The UK Border Agency reports that an Algerian man living in London has been jailed for five-and-half years for running a forgery ‘factory’ producing false identity documents to help immigration offenders stay in the country illegally.
Kamel Bohat, 44, operated from a North London café from where he supplied forged National Insurance cards, UK driving licences, foreign passports and other identity documents which could have been used by immigrants to access jobs or services in the UK.
Blackfriars Crown Court heard that UK Border Agency officers and the Metropolitan Police, acting on intelligence received, visited the La Roma Café, Blackstock Road, N4, on 30 July 2008.
A search of the premises found numerous false documents, more than 100 passport-sized photographs and equipment used to make the documents.
Further investigations and forensic evidence identified Bohat as the lead person involved in the forgeries.
On 8 September 2010, Metropolitan police officers found Bohat at Dorchester House, Great Western Road, W11, where he was arrested.
Found with him were further false forged identity documents and items used in the making of forgeries.
He admitted seven counts of facilitating immigration offences and the production and possession of forged or counterfeit identity documents and was sentenced on 26 January.
Chris Foster, who leads the UK Border Agency Immigration Crime Teams, said:
‘We have successfully disrupted a significant criminal enterprise which was supplying fraudulent documents.
‘There is no doubt that these documents would have ended up being used to create false identities, or help people work, claim benefits or stay illegally in the UK.’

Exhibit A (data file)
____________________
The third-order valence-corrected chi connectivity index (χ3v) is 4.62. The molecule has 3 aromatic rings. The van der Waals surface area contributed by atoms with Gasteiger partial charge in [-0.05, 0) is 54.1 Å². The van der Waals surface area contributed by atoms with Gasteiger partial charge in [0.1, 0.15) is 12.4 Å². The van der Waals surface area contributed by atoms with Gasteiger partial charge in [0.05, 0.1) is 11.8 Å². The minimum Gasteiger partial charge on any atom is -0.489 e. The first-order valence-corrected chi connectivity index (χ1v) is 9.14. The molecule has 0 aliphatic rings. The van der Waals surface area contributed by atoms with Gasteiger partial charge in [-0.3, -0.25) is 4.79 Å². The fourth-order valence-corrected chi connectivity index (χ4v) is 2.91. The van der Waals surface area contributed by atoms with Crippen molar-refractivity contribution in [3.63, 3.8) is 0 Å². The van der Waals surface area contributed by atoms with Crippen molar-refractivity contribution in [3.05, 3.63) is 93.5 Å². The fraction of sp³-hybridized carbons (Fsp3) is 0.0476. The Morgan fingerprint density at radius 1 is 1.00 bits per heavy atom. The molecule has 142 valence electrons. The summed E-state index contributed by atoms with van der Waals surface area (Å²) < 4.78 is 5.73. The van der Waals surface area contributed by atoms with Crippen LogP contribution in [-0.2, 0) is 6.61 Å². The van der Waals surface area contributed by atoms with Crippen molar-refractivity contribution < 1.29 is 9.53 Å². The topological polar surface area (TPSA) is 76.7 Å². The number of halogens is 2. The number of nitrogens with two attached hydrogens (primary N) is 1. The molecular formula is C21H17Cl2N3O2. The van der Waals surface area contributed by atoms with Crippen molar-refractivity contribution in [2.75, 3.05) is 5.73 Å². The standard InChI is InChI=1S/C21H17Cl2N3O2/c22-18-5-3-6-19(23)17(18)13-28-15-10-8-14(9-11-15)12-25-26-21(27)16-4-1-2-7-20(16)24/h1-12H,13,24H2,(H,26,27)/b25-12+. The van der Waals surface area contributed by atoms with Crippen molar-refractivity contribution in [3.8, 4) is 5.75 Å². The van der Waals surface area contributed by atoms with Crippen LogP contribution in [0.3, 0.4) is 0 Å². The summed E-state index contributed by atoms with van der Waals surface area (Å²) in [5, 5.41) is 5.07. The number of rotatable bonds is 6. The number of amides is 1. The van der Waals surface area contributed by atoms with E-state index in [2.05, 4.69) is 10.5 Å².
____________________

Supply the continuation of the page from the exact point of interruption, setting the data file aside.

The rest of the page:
It comes as the UK Border Agency continues a campaign to tackle illegal immigration and organised crime.
Immigration Minister Damian Green said:
‘The UK Border Agency has undertaken two major enforcement campaigns to crack down on immigration crime, detaining, prosecuting and removing people and gangs who have been abusing the system through sham marriages, illegal working, people smuggling and document fraud.
‘We are making more use of new technology both at the border and inland to enable officers to focus their efforts on people trying to cheat the system.’
Jailing Bohat, the Judge HH Hillen said he hoped the sentence would be a deterrent to people taking advantage of those in vulnerable positions and who sought to benefit from doing so.
The UK Border Agency will take action to deport Bohat at the end of his jail term.
Another man, Mohammed Hassani, an Algerian national who was arrested at the café on 30 July 2008, was convicted of possession of counterfeit documents and was sentenced to 24 months’ imprisonment. He has since been deported.
Anyone with possible information about immigration crime should contact Crimestoppers on 0800 555 111 or visit www.ukba.homeoffice.gov.uk/report-immigration-crime where anonymity can be assured say the UK Border Agency. Source: UK Border Agency
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